Date of Award


Document Type


Degree Name

Doctor of Philosophy (PhD)


Engineering Science (Interdepartmental Program)

First Advisor

Fereydoun Aghazadeh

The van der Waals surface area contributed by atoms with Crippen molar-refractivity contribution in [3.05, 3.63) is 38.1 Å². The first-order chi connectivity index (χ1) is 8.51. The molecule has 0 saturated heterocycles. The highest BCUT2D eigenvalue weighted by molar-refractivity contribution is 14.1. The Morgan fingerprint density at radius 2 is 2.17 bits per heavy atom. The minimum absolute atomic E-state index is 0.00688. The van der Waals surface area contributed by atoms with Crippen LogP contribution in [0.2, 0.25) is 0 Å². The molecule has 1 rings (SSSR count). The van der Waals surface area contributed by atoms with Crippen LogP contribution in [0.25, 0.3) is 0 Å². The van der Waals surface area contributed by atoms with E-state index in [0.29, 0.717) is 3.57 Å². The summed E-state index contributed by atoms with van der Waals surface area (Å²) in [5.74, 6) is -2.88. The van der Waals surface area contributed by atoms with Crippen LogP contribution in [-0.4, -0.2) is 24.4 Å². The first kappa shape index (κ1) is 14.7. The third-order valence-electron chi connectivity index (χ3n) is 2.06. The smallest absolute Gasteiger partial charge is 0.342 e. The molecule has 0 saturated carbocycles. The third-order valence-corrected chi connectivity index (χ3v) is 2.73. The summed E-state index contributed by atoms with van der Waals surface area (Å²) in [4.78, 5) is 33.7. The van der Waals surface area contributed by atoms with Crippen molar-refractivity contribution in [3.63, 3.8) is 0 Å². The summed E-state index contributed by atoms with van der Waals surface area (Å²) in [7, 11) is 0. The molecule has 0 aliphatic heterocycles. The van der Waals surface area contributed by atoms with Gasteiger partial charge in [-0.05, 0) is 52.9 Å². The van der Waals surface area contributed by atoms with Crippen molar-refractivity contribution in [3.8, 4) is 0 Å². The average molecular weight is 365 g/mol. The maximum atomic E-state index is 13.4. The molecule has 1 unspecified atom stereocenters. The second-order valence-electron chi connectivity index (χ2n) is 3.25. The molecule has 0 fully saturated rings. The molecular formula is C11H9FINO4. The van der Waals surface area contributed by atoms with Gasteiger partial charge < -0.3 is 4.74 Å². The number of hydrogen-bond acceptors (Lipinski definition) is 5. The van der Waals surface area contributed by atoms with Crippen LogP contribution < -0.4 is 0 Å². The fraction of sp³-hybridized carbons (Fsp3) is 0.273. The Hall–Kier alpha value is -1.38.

The number of musculoskeletal and psychological discomforts is increasing as a result of continuing growth of VDT work. Although ergonomic improvements in workstation design can be applied, an effective work-rest schedule is an economical way to reduce these problems. The objective of this research was to determine an effective work-rest schedule for VDT operators. In addition to a discomfort questionnaire, performance and electromyography measurements from trapezius and flexor carpi radialis were used. Three different work-rest schedules were applied: 60-minute work/10-minute rest, 30-minute work/5-minute rest, and for the third schedule, the subjects received four breaks from VDT work each hour additional to a 14-minute break after two hours. Three of these breaks were 30 seconds in length and the fourth break was 3 minutes in length. The research also considered the effect of type of VDT task. Subjects were asked to enter alphanumeric data for data entry task and to solve addition/subtraction problems as mental task. The results indicated that effect of schedule was different on discomfort levels and performance of the subjects. Similarly, the type of task had different effects on discomfort, performance, and muscular tension levels. The 15/micro schedule was superior to the other schedules in terms of discomfort levels of the neck, back, and elbow/arm, eyestrain, speed, accuracy, and performance for both tasks. The lowest levels of trapezius muscle tension for data entry and flexor carpi radialis for mental tasks were resulted in the 15/micro schedule. The effect of the type of task was significantly different with 60/10 schedule on discomfort in shoulder and chest, bluffed vision, and headache; with 30/5 schedule on shoulder, chest and elbow/arm discomforts; and with 15/micro on discomforts in shoulder and hand/wrist. The schedule effect was different on data entry task for neck, lower back, elbow/arm discomforts and on mental task for headache. Mental task resulted in a higher psychological discomfort, lower physical discomfort, and lower performance than data entry task. The results of the study suggest that the 15/micro schedule is superior to the longer and infrequent rest break schedules considering upper extremity discomfort, eyestrain, speed, accuracy, and performance of the subjects.